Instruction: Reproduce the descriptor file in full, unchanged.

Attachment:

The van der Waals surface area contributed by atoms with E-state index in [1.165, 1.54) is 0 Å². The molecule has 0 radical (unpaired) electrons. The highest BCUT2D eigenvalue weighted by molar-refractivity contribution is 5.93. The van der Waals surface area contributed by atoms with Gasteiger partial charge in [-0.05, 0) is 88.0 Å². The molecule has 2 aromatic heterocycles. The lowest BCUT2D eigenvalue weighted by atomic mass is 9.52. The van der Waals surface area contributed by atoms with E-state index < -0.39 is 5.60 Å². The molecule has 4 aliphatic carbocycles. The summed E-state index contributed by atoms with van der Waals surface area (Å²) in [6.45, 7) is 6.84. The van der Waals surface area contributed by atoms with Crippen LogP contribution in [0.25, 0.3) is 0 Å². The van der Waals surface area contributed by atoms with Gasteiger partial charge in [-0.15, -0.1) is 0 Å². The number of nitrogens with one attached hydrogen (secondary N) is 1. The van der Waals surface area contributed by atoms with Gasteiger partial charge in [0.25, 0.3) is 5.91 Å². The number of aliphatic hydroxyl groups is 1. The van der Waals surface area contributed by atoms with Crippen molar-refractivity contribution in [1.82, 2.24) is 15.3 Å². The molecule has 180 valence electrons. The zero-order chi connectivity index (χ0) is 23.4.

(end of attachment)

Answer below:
The van der Waals surface area contributed by atoms with E-state index in [1.165, 1.54) is 0 Å². The molecule has 0 radical (unpaired) electrons. The highest BCUT2D eigenvalue weighted by molar-refractivity contribution is 5.93. The van der Waals surface area contributed by atoms with Gasteiger partial charge in [-0.05, 0) is 88.0 Å². The molecule has 2 aromatic heterocycles. The lowest BCUT2D eigenvalue weighted by atomic mass is 9.52. The van der Waals surface area contributed by atoms with E-state index < -0.39 is 5.60 Å². The molecule has 4 aliphatic carbocycles. The summed E-state index contributed by atoms with van der Waals surface area (Å²) in [6.45, 7) is 6.84. The van der Waals surface area contributed by atoms with Crippen LogP contribution in [0.25, 0.3) is 0 Å². The van der Waals surface area contributed by atoms with Gasteiger partial charge in [-0.15, -0.1) is 0 Å². The number of nitrogens with one attached hydrogen (secondary N) is 1. The van der Waals surface area contributed by atoms with Gasteiger partial charge in [0.25, 0.3) is 5.91 Å². The number of aliphatic hydroxyl groups is 1. The van der Waals surface area contributed by atoms with Crippen molar-refractivity contribution in [1.82, 2.24) is 15.3 Å². The molecule has 180 valence electrons. The zero-order chi connectivity index (χ0) is 23.4.